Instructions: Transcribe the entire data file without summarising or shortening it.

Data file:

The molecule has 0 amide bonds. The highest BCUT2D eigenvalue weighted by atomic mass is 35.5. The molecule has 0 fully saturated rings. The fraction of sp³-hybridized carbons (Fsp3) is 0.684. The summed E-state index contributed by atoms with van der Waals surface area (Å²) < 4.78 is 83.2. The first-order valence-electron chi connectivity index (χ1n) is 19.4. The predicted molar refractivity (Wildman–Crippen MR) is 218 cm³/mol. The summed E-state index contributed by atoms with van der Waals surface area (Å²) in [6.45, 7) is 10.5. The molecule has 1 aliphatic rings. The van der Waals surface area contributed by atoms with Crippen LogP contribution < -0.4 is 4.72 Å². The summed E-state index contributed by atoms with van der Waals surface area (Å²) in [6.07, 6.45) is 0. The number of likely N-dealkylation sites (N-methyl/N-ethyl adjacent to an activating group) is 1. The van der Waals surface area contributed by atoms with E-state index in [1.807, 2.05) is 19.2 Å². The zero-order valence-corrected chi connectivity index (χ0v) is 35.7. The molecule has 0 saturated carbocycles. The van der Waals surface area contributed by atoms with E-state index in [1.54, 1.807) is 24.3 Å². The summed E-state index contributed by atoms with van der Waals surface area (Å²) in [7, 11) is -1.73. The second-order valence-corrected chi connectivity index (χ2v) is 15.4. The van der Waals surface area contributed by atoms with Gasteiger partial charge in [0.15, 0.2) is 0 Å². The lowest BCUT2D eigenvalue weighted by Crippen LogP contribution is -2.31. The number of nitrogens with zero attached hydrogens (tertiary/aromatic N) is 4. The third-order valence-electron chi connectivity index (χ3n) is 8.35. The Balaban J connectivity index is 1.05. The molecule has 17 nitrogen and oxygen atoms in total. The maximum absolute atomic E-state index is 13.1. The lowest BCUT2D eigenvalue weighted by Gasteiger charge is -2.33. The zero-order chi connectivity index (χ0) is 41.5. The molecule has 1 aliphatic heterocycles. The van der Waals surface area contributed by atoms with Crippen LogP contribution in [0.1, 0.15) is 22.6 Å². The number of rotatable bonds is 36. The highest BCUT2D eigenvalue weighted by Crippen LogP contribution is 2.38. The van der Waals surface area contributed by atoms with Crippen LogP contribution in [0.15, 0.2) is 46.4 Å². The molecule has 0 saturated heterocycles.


The molecule has 0 amide bonds. The highest BCUT2D eigenvalue weighted by atomic mass is 35.5. The molecule has 0 fully saturated rings. The fraction of sp³-hybridized carbons (Fsp3) is 0.684. The summed E-state index contributed by atoms with van der Waals surface area (Å²) < 4.78 is 83.2. The first-order valence-electron chi connectivity index (χ1n) is 19.4. The predicted molar refractivity (Wildman–Crippen MR) is 218 cm³/mol. The summed E-state index contributed by atoms with van der Waals surface area (Å²) in [6.45, 7) is 10.5. The molecule has 1 aliphatic rings. The van der Waals surface area contributed by atoms with Crippen LogP contribution < -0.4 is 4.72 Å². The summed E-state index contributed by atoms with van der Waals surface area (Å²) in [6.07, 6.45) is 0. The number of likely N-dealkylation sites (N-methyl/N-ethyl adjacent to an activating group) is 1. The van der Waals surface area contributed by atoms with E-state index in [1.807, 2.05) is 19.2 Å². The zero-order valence-corrected chi connectivity index (χ0v) is 35.7. The molecule has 0 saturated carbocycles. The van der Waals surface area contributed by atoms with E-state index in [1.54, 1.807) is 24.3 Å². The summed E-state index contributed by atoms with van der Waals surface area (Å²) in [7, 11) is -1.73. The second-order valence-corrected chi connectivity index (χ2v) is 15.4. The van der Waals surface area contributed by atoms with Gasteiger partial charge in [0.15, 0.2) is 0 Å². The lowest BCUT2D eigenvalue weighted by Crippen LogP contribution is -2.31. The number of nitrogens with zero attached hydrogens (tertiary/aromatic N) is 4. The third-order valence-electron chi connectivity index (χ3n) is 8.35. The Balaban J connectivity index is 1.05. The molecule has 17 nitrogen and oxygen atoms in total. The maximum absolute atomic E-state index is 13.1. The lowest BCUT2D eigenvalue weighted by Gasteiger charge is -2.33. The zero-order chi connectivity index (χ0) is 41.5. The molecule has 1 aliphatic heterocycles. The van der Waals surface area contributed by atoms with Crippen LogP contribution in [0.1, 0.15) is 22.6 Å². The number of rotatable bonds is 36. The highest BCUT2D eigenvalue weighted by Crippen LogP contribution is 2.38. The van der Waals surface area contributed by atoms with Crippen LogP contribution in [0.15, 0.2) is 46.4 Å². The molecule has 0 saturated heterocycles.